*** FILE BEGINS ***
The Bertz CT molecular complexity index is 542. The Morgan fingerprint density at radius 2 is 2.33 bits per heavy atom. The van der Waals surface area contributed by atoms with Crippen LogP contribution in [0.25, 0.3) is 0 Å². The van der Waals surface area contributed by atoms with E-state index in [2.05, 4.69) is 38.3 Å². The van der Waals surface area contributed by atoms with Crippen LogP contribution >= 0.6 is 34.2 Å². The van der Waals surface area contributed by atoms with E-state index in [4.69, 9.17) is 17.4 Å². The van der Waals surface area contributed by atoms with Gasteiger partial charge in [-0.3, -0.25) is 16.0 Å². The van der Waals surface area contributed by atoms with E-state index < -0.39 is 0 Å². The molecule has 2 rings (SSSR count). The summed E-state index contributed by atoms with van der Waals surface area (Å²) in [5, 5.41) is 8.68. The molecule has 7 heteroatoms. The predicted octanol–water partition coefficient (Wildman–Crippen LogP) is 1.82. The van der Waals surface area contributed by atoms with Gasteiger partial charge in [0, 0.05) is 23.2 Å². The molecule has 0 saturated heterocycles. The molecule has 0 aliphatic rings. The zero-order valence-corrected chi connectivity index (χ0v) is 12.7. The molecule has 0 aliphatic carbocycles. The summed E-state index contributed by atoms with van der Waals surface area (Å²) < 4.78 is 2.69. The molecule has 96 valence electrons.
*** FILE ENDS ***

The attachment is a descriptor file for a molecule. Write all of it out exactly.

The Bertz CT molecular complexity index is 542. The Morgan fingerprint density at radius 2 is 2.33 bits per heavy atom. The van der Waals surface area contributed by atoms with Crippen LogP contribution in [0.25, 0.3) is 0 Å². The van der Waals surface area contributed by atoms with E-state index in [2.05, 4.69) is 38.3 Å². The van der Waals surface area contributed by atoms with Crippen LogP contribution >= 0.6 is 34.2 Å². The van der Waals surface area contributed by atoms with E-state index in [4.69, 9.17) is 17.4 Å². The van der Waals surface area contributed by atoms with Gasteiger partial charge in [-0.3, -0.25) is 16.0 Å². The van der Waals surface area contributed by atoms with E-state index < -0.39 is 0 Å². The molecule has 2 rings (SSSR count). The summed E-state index contributed by atoms with van der Waals surface area (Å²) in [5, 5.41) is 8.68. The molecule has 7 heteroatoms. The predicted octanol–water partition coefficient (Wildman–Crippen LogP) is 1.82. The van der Waals surface area contributed by atoms with Gasteiger partial charge in [0, 0.05) is 23.2 Å². The molecule has 0 saturated heterocycles. The molecule has 0 aliphatic rings. The zero-order valence-corrected chi connectivity index (χ0v) is 12.7. The molecule has 0 aliphatic carbocycles. The summed E-state index contributed by atoms with van der Waals surface area (Å²) < 4.78 is 2.69. The molecule has 96 valence electrons.